WASHINGTON – When the temperatures climb, the dangers of heat stroke rise along with the mercury. Parents of small children should be especially careful to not leave their kids inside cars in the hot summer months.
A new report says devices designed to warn parents who forget their kids in the back seat have limitations.
The study by the Children’s Hospital of Philadelphia and the National Highway Traffic Safety Administration says some of the devices are too complicated and may give parents a false sense of security.
Among the limitations are inconsistencies in arming sensitivity, possible interference with other electronic devices and susceptibility to misuse.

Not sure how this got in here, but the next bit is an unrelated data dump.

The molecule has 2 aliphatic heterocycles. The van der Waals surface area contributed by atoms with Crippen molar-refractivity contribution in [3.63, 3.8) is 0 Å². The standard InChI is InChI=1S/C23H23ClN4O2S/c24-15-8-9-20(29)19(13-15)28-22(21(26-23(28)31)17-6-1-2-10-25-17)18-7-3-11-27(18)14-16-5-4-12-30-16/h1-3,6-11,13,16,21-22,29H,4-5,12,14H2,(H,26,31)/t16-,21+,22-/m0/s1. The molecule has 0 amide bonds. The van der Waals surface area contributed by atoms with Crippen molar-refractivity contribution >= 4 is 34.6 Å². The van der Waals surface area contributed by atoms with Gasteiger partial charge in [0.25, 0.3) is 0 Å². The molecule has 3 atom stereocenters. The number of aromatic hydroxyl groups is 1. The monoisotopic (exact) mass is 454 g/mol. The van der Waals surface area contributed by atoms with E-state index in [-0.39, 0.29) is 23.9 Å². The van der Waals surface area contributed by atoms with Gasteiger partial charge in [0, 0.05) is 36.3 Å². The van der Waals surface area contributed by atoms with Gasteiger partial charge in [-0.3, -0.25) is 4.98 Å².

NHSTA administrator David Strickland says parents cannot rely on these devises alone.
“None of them are a full or complete solution to making sure that a parent never leaves a baby behind in a hot car,” he says.
Installing them can be complicated and no car manufacturer currently offers an option to permanently add them.
The technology involved also does not take into account the 20 to 40 percent of children who die after gaining access to a vehicle without adult supervision.
Strickland says parents should take other precautions like having their child care provider call any time the child does not arrive on time.
He also says looking in the back seat of the car should be routine when you have kids. He suggests you put a purse or briefcase in the back seat as another way of remembering to look behind you.
Heat stroke is the major cause of vehicle-related deaths for children under 14, according to the study.
In 2011, 33 children died from heatstroke. The 2010 number was 49.